He was definitely abused. So he's already sensitive to quick movements and heavy hands. He also raced, so his has a mildly stunted brain in the ways of learning. I've done my best to be gentle and kind. But he still always twitches when I girth him up (slowly) and if I use "too heavy" of a leg aid he lets me know. Same with hands. But we managed fine for months. He was perfect. We understood each other.

And then winter arrived.

It got really cold, and I shaved him.

Cue Winter Willies. Which include random spooks. Not a problem in most horses and manageable. But when you have a Prickly Prince, half-halts are apparently fuel for the fire.

An ass thats ready to bolt
A whiel back I surmised that  my half-halts were freaking him out more, so I tried releasing when he spooked and bolted, and then applying steady pressure to get him to stop. When that didn't work and his bolting/rearing got worse, I HAD to use one-rein stops. That only escalated his anxiety.

Basically, I CREATED a monster.

What I can piece together is that his initial spooking was just winter willies. But he could not tolerate the sudden pressure of a half-halt and THAT created anxiety and he spooked/misbehaved more often. Rearing, one way to escape pressure, or fear of pressure, bolting, another. The more he bolted and reared and spooked, the more I would have to half halt to try cease such behavior. In turn, he began to associate the field, me on his back and riding in general as a terrible bad thing. But when you have a sensitive sally, anything is too much & I just never put it together.

So, after feeling terrible for creating this problem, I decided to test a theory.

1lb pressure on the reins, sitting the trot and little tiny baby half halts (or total releases) on inside rein whenever I felt him getting "wound up". By 1lb, I MEAN 1lb. Like, I tried to imagine that the reins were feathers and I would crush them if I gripped or pulled "too hard".

And motherfuck, it worked.

That vest is not flattering
JESUS GOD I AM THE WORST HORSE MOM EVER.

I KNEW he wasn't like most horses and didn't like much pressure anywhere, but I did not correlate ME correcting HIS behavior (as it should be) as the issue.


Is any of this making sense to anyone?

He didn't spook once while I rode him like this. He got a little apprehensive, but when I did not react to it, he relaxed instantly. What the shit Bacardi.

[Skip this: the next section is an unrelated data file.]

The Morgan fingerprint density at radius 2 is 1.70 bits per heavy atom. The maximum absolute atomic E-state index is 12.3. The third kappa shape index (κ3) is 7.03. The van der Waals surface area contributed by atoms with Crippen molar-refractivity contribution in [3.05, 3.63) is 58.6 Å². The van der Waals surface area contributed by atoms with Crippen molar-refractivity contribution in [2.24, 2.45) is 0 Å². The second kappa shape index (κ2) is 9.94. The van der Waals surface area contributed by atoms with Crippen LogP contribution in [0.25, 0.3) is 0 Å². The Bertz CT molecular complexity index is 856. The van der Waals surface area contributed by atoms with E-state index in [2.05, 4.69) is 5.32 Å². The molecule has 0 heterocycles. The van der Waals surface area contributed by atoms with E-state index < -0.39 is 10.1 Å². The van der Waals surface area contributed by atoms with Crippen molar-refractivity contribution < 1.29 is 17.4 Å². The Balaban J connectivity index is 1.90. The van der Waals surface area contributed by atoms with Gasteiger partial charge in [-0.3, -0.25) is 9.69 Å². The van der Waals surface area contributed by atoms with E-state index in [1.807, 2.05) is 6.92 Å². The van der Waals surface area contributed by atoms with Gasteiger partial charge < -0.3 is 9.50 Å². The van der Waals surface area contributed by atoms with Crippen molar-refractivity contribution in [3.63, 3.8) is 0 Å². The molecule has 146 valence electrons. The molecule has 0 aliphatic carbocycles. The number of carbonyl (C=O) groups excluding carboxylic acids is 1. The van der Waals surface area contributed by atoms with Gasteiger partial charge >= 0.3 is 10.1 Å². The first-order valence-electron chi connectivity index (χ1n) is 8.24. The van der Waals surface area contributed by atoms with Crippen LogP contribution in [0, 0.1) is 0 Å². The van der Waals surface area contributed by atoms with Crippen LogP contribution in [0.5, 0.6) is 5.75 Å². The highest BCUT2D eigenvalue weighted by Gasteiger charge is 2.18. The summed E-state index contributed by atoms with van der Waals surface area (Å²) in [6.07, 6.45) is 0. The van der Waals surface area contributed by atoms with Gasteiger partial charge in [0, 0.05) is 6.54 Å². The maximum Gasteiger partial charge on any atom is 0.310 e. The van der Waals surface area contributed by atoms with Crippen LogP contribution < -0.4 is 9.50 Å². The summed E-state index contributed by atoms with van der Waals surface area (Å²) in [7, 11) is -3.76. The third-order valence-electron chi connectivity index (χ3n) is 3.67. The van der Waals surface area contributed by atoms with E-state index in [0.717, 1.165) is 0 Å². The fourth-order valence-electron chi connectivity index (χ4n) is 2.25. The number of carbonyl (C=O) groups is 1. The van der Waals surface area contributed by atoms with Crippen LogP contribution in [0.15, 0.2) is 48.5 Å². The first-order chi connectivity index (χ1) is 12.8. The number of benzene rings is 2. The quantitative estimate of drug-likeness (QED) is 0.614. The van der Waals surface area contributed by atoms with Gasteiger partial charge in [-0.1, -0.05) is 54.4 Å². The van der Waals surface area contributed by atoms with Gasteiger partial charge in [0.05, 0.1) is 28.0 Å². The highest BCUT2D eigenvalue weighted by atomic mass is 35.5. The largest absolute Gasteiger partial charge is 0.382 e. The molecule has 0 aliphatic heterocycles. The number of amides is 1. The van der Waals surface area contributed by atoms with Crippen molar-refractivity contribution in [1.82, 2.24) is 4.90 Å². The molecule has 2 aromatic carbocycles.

Note the very loose inside rein
I think it will take a few rides of me riding him this way to reassure him that I am not some massive bitch, but I think FINALLY I have figured my horse out.

Finally.

Gratuitous Levi shot doing dressage

So much more relaxed & willing with loose reins
Not that loose reins are accepted in dressage and we will have to work back up into true contact, but its a plus that I can fully drop the inside rein and ride just on the outside. We will get there.

Tired pony

Also, should probably do more work in the dressage tack, but his shenanigans were getting so ridiculous/dangeours I felt more secure in the jump tack.

One last thing I've been noticing and not putting it together...


Happens after every sweaty ride.

What the fuck.

Is he allergic to his own SWEAT?

What else horse, like come on. Could this be another reason his skin is so sensitive? Allergies?

Anyways, fingers crossed for a *hopefully* relaxed ride tomorrow. Thank you all for hopefully making it through this post.

15 comments:

  1. This makes complete sense to me!! On a much smaller scale I saw my friend do the same thing with her horse within one ride -- her problem was that she couldn't trust him to let him go because she had this pre-formed notion that he was going to be bad, so when he needed her to release, she tensed, and the cycle began. I'm SO glad you worked it out!

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  2. I want your dog, no seriously so freaking adorbs. I feel you on the pony probs. Super Kid is a lot like B, SUPER sensitive, opinionated, pretty princess pony. I rode her yesterday and she took off,, twice, and would not just chill the heck out so she jigged when I asked her to walk. She needs constance in her schedule so winter is always the worst for her. Good luck with B-man!